In a September 8, 1995, report to the Security Council, the secretary-general stated that progress in the identification process had been "disappointing," but recommended the extension of MINURSO's mandate to January 31, 1996. The Security Council did so, but noted the secretary-general's intention to present the Security Council with alternative options before the expiration of the mandate, including a possible withdrawal of MINURSO if conditions necessary for the start of the transitional period were not in place.

Morocco continued to engage in human rights abuses in the Moroccan-controlled Western Sahara. On May 11, 1995, eight young men were arrested in Laayoune following a peaceful, pro-independence demonstration, and sentenced to fifteen to twenty years imprisonment by a military court in Morocco. Citing this incident and other "violations of the peace process," Polisario temporarily suspended its participation in the identification process on June 23, 1995. On July 9, 1995, the king commuted the eight Sahrawis' sentences to one year.

Hundreds of Sahrawis who had been victims of forced disappearances but were released in June 1991 still had not received any compensation from the Moroccan government by the end of 1995. Moreover, hundreds of cases of Sahrawis who reportedly disappeared up to two decades ago remained unresolved and the government made no effort to investigate or hold accountable those responsible for disappearances.

In 1995, up to 165,000 Sahrawis lived in desert camps in southwestern Algeria. They had taken refuge in these camps twenty years earlier, when armed conflict had broken out between Morocco and the Polisario Front. The refugees received humanitarian assistance from international relief organizations, U.N. agencies and the European Community. Polisario administered these camps and appeared to provide assistance to Sahrawi refugees on a timely and equitable basis.

Although living conditions in the desert were difficult and the location of the Polisario camps was remote and desolate, there was no evidence of food shortages, epidemics or other major health problems. Although most refugees expressed openly their unhappiness with the difficulties of living in the camps, there was no evidence that the Polisario was keeping refugees there forcibly. Rather, most of the difficulties and restrictions faced by the refugees were a result of their remote situation and the harsh climate in the desert, the economic and political difficulties of the region and the realities of being a stateless refugee population. Some refugees have returned to the Moroccan-controlled Western Sahara, and some Sahrawis have left the Moroccan-controlled Western Sahara since the original exodus, to join Polisario and live in the camps.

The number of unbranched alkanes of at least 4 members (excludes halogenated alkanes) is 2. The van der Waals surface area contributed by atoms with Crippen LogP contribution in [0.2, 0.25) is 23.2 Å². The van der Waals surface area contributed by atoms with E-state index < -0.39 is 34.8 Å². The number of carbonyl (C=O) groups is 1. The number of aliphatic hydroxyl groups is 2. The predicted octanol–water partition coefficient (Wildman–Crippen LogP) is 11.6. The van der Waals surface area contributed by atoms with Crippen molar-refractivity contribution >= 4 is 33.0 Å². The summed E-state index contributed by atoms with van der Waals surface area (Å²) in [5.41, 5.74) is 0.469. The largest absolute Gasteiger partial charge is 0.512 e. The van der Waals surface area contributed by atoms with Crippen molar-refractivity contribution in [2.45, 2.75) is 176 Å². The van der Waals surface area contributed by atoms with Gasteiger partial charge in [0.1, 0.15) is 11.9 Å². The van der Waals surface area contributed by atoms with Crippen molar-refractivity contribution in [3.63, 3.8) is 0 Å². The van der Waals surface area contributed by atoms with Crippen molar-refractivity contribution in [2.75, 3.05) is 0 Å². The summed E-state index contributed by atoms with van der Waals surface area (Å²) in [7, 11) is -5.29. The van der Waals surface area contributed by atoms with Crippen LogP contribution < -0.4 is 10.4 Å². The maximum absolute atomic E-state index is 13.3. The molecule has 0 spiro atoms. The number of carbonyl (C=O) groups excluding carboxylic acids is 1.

On May 8, 1989, prior to the signing of the U.N. Settlement Plan, Polisario released 200 elderly, ill and disabled Moroccan combatants captured and held during the war_in some cases for more than two decades. For the sixth straight year, Morocco denied these released prisoners, who were camped near the border, the right to return to Morocco; eight of them had died by 1995. Over 2,300 other Moroccan prisoners of war and up to 300 Polisario prisoners of war were still being held in Morocco and in Algeria. The ICRC has visited both sets of prisoners regularly since May 1993, with some interruptions. Human Rights Watch/Middle East visited two Polisario prisoner camps, where it found detention conditions to be extremely harsh, particularly due to the desolate desert location, intense heat, and the constant threat of sudden sandstorms. Some prisoners complained about their physical treatment at the hands of prison guards, while others emphasized that this had improved in the past five or six years. All the prisoners complained about insufficient food and medication, as well as about compulsory, unpaid labor, which was required for long hours, in a harsh climate.

The Right to Monitor
Opportunities for independent outsiders to observe and analyze the U.N. identification process in the Moroccan-controlled Western Sahara were strictly limited. Although no authorization was officially required for entering the Moroccan-controlled Western Sahara, local officials in fact required authorization from Rabat. Journalists and representatives of nongovernmental organizations were permitted to spend no more than thirty minutes in the MINURSO identification center in Laayoune, a period that was too brief to permit meaningful observation of a complex process. MINURSO staff members, including military observers, were subjected to constant surveillance. Until U.N. officials intervened, Moroccan security forces prevented Human Rights Watch/Middle East from entering the U.N. headquarters, stating that entry had to be cleared with local Moroccan authorities first. Moroccan authorities also detained the Human Rights Watch/Middle East representative at the entry to one of the "tent cities" in Laayoune and then held her at a police station. Moroccan authorities' harassment of Human Rights Watch/Middle East, as well as their strict surveillance of its activities, impeded the organization's ability to conduct a thorough investigation of human rights abuses in the Moroccan-controlled Western Sahara. The obstruction of the work of independent observers sent the signal that the U.N. mission was acquiescing to Moroccan interference in the referendum process and that the process was not being carried out in a transparent manner.